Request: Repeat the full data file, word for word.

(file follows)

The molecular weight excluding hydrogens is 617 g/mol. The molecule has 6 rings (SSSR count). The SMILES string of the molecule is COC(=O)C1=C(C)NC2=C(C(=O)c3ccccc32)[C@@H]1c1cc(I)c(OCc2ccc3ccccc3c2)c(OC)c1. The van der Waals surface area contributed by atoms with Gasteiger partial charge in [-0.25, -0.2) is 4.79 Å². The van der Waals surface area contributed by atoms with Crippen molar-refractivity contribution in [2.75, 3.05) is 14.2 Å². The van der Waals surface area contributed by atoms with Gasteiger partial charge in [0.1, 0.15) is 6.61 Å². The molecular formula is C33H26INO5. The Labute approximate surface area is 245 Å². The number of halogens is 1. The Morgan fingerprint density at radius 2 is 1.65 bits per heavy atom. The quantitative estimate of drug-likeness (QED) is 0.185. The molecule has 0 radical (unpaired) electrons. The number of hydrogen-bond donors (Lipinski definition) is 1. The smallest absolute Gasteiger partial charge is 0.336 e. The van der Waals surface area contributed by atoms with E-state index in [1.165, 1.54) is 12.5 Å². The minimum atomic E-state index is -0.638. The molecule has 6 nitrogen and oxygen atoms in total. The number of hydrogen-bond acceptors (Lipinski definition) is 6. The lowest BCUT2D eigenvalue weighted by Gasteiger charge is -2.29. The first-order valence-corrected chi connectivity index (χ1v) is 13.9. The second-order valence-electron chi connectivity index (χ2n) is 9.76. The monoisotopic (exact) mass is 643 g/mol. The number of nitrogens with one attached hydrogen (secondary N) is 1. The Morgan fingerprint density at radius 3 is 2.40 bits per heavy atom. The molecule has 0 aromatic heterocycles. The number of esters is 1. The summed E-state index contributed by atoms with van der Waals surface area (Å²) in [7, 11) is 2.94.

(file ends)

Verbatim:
The molecular weight excluding hydrogens is 617 g/mol. The molecule has 6 rings (SSSR count). The SMILES string of the molecule is COC(=O)C1=C(C)NC2=C(C(=O)c3ccccc32)[C@@H]1c1cc(I)c(OCc2ccc3ccccc3c2)c(OC)c1. The van der Waals surface area contributed by atoms with Gasteiger partial charge in [-0.25, -0.2) is 4.79 Å². The van der Waals surface area contributed by atoms with Crippen molar-refractivity contribution in [2.75, 3.05) is 14.2 Å². The van der Waals surface area contributed by atoms with Gasteiger partial charge in [0.1, 0.15) is 6.61 Å². The molecular formula is C33H26INO5. The Labute approximate surface area is 245 Å². The number of halogens is 1. The Morgan fingerprint density at radius 2 is 1.65 bits per heavy atom. The quantitative estimate of drug-likeness (QED) is 0.185. The molecule has 0 radical (unpaired) electrons. The number of hydrogen-bond donors (Lipinski definition) is 1. The smallest absolute Gasteiger partial charge is 0.336 e. The van der Waals surface area contributed by atoms with E-state index in [1.165, 1.54) is 12.5 Å². The minimum atomic E-state index is -0.638. The molecule has 6 nitrogen and oxygen atoms in total. The number of hydrogen-bond acceptors (Lipinski definition) is 6. The lowest BCUT2D eigenvalue weighted by Gasteiger charge is -2.29. The first-order valence-corrected chi connectivity index (χ1v) is 13.9. The second-order valence-electron chi connectivity index (χ2n) is 9.76. The monoisotopic (exact) mass is 643 g/mol. The number of nitrogens with one attached hydrogen (secondary N) is 1. The Morgan fingerprint density at radius 3 is 2.40 bits per heavy atom. The molecule has 0 aromatic heterocycles. The number of esters is 1. The summed E-state index contributed by atoms with van der Waals surface area (Å²) in [7, 11) is 2.94.